The Secrets of the Apple Store

Employee interactions are intensely controlled at retail giant

By Evann Gastaldo,  Newser Staff

Posted Jun 15, 2011 10:55 AM CDT

(Newser) – At a time when retail is suffering, one store continues to thrive: the Apple Store. To wit: The number of people who visited the 326 stores in one quarter outweighed the number of visitors to the four main Disney theme parks last year. Apple’s retail sales per square foot—excluding online sales—are much higher than those of Tiffany & Co., Coach, and Best Buy. The Wall Street Journal takes a long look at the store and its hush-hush policies, talking to current and former employees, scouring confidential training manuals, and listening in on a recorded store meeting, to paint a picture of the dizzying control Apple exerts over its brick-and-mortar empire.

Applying for a job at one of the stores is intense, usually requiring two rounds of interviews that include questions about leadership skills and Apple product enthusiasm. Training is perhaps even more intense, involving customer service classes and a couple weeks—or longer—spent shadowing experienced employees before being allowed to interact with customers. And Apple exerts a large degree of control over that interaction, providing scripted training; for instance, when troubleshooting tech problems, "as it turns out" should be used instead of "unfortunately," which has a negative connotation. Employees can be fired for writing about Apple on the Internet or being six minutes late three times in six months. Click for much more, including a history of the stores.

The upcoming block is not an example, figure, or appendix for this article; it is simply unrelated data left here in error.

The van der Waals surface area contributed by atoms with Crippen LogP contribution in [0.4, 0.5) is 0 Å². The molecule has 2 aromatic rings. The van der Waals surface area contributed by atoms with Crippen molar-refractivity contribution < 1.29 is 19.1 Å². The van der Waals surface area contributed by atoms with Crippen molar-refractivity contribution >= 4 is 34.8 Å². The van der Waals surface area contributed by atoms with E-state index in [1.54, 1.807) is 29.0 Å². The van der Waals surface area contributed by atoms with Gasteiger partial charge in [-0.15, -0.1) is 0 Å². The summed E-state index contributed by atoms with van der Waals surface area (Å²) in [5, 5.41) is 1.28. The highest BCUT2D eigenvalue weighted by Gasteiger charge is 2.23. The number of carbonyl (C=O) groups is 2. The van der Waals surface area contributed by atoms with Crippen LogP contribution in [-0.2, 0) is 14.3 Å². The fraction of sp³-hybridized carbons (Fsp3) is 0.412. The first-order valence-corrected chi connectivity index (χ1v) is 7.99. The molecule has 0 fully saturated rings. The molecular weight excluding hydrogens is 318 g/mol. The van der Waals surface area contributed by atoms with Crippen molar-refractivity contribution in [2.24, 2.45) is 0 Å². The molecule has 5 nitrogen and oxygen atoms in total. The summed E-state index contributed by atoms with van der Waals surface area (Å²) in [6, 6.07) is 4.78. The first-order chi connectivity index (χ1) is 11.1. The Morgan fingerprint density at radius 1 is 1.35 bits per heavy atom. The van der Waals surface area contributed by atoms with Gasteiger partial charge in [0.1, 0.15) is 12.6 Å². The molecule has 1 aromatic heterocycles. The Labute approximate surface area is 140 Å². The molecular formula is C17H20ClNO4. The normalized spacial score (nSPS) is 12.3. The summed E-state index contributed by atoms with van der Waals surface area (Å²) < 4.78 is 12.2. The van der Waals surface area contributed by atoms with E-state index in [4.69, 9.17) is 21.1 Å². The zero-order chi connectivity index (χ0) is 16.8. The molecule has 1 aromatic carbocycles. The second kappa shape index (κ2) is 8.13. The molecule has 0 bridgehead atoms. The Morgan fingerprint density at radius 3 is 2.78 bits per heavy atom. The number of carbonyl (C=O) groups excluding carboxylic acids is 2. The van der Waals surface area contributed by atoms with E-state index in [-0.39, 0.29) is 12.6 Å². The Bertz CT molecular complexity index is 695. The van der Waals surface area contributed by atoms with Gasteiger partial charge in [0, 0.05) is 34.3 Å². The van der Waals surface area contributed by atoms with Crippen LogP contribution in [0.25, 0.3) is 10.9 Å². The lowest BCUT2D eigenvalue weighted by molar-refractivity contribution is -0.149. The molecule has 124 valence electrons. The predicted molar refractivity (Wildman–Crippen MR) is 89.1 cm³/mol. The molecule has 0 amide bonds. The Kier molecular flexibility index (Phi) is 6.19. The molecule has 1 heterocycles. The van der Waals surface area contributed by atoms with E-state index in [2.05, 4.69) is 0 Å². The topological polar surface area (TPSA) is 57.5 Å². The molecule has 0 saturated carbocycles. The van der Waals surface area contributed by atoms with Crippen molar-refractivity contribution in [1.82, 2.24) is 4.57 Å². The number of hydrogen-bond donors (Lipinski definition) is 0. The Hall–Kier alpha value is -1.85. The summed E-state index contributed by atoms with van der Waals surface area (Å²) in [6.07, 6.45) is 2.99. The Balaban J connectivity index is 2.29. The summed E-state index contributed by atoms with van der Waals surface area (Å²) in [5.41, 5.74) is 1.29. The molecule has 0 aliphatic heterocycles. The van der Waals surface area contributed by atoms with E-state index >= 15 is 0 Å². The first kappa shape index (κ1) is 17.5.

A pedestrian walks by an Apple Store following an announcement that Apple has become the world's most valuable brand on May 9, 2011 in San Francisco, California.
A pedestrian walks by an Apple Store following an announcement that Apple has become the world's most valuable brand on May 9, 2011 in San Francisco, California.   (Getty Images)
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Approach customers with a personalized warm welcome. Probe politely to understand all the customer's needs. Present a solution for the customer to take home today. Listen for and resolve any issues or concerns. - A portion of Apple's "steps of service"

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